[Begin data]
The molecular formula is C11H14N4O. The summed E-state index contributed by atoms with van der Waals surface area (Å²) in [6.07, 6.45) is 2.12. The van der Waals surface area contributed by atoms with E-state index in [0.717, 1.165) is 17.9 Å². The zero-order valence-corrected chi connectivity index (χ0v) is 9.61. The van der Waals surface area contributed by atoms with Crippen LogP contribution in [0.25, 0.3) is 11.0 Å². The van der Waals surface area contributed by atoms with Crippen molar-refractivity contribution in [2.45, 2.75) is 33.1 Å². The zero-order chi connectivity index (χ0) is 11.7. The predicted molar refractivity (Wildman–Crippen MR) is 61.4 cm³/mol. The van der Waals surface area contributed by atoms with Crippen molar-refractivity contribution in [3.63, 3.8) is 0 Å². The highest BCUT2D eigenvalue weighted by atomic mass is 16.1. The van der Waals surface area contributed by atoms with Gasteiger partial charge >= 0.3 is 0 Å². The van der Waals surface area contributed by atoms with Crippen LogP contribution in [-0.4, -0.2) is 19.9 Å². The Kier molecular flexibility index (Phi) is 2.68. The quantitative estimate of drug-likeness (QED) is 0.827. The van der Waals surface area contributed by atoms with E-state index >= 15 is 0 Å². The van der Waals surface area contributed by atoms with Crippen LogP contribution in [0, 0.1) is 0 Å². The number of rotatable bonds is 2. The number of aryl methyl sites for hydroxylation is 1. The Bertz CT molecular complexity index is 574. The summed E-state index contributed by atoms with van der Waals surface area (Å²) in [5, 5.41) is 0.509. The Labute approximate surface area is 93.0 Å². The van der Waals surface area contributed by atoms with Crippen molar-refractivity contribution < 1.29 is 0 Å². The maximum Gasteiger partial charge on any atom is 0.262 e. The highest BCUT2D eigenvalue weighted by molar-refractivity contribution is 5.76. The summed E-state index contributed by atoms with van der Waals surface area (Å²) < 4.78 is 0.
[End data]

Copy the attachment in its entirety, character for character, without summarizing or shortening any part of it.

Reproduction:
The molecular formula is C11H14N4O. The summed E-state index contributed by atoms with van der Waals surface area (Å²) in [6.07, 6.45) is 2.12. The van der Waals surface area contributed by atoms with E-state index in [0.717, 1.165) is 17.9 Å². The zero-order valence-corrected chi connectivity index (χ0v) is 9.61. The van der Waals surface area contributed by atoms with Crippen LogP contribution in [0.25, 0.3) is 11.0 Å². The van der Waals surface area contributed by atoms with Crippen molar-refractivity contribution in [2.45, 2.75) is 33.1 Å². The zero-order chi connectivity index (χ0) is 11.7. The predicted molar refractivity (Wildman–Crippen MR) is 61.4 cm³/mol. The van der Waals surface area contributed by atoms with Crippen molar-refractivity contribution in [3.63, 3.8) is 0 Å². The highest BCUT2D eigenvalue weighted by atomic mass is 16.1. The van der Waals surface area contributed by atoms with Gasteiger partial charge >= 0.3 is 0 Å². The van der Waals surface area contributed by atoms with Crippen LogP contribution in [-0.4, -0.2) is 19.9 Å². The Kier molecular flexibility index (Phi) is 2.68. The quantitative estimate of drug-likeness (QED) is 0.827. The van der Waals surface area contributed by atoms with E-state index >= 15 is 0 Å². The van der Waals surface area contributed by atoms with Crippen LogP contribution in [0, 0.1) is 0 Å². The number of rotatable bonds is 2. The number of aryl methyl sites for hydroxylation is 1. The Bertz CT molecular complexity index is 574. The summed E-state index contributed by atoms with van der Waals surface area (Å²) in [5, 5.41) is 0.509. The Labute approximate surface area is 93.0 Å². The van der Waals surface area contributed by atoms with Crippen molar-refractivity contribution < 1.29 is 0 Å². The maximum Gasteiger partial charge on any atom is 0.262 e. The highest BCUT2D eigenvalue weighted by molar-refractivity contribution is 5.76. The summed E-state index contributed by atoms with van der Waals surface area (Å²) < 4.78 is 0.